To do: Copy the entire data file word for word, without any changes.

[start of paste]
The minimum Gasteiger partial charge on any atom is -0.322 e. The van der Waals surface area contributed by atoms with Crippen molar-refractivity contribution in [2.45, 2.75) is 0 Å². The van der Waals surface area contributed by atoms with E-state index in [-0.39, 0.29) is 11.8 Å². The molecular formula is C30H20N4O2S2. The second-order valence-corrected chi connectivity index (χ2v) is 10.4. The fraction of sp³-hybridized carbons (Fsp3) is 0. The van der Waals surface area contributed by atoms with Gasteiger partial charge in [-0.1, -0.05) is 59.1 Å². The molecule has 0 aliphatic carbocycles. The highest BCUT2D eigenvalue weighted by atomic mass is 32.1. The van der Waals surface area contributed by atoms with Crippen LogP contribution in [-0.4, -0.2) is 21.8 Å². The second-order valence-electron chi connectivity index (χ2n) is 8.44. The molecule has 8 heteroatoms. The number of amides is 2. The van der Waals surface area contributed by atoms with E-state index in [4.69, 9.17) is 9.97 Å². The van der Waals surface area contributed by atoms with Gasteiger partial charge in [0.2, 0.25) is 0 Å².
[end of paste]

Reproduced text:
The minimum Gasteiger partial charge on any atom is -0.322 e. The van der Waals surface area contributed by atoms with Crippen molar-refractivity contribution in [2.45, 2.75) is 0 Å². The van der Waals surface area contributed by atoms with E-state index in [-0.39, 0.29) is 11.8 Å². The molecular formula is C30H20N4O2S2. The second-order valence-corrected chi connectivity index (χ2v) is 10.4. The fraction of sp³-hybridized carbons (Fsp3) is 0. The van der Waals surface area contributed by atoms with Gasteiger partial charge in [-0.1, -0.05) is 59.1 Å². The molecule has 0 aliphatic carbocycles. The highest BCUT2D eigenvalue weighted by atomic mass is 32.1. The van der Waals surface area contributed by atoms with Crippen LogP contribution in [-0.4, -0.2) is 21.8 Å². The second-order valence-electron chi connectivity index (χ2n) is 8.44. The molecule has 8 heteroatoms. The number of amides is 2. The van der Waals surface area contributed by atoms with E-state index in [4.69, 9.17) is 9.97 Å². The van der Waals surface area contributed by atoms with Gasteiger partial charge in [0.2, 0.25) is 0 Å².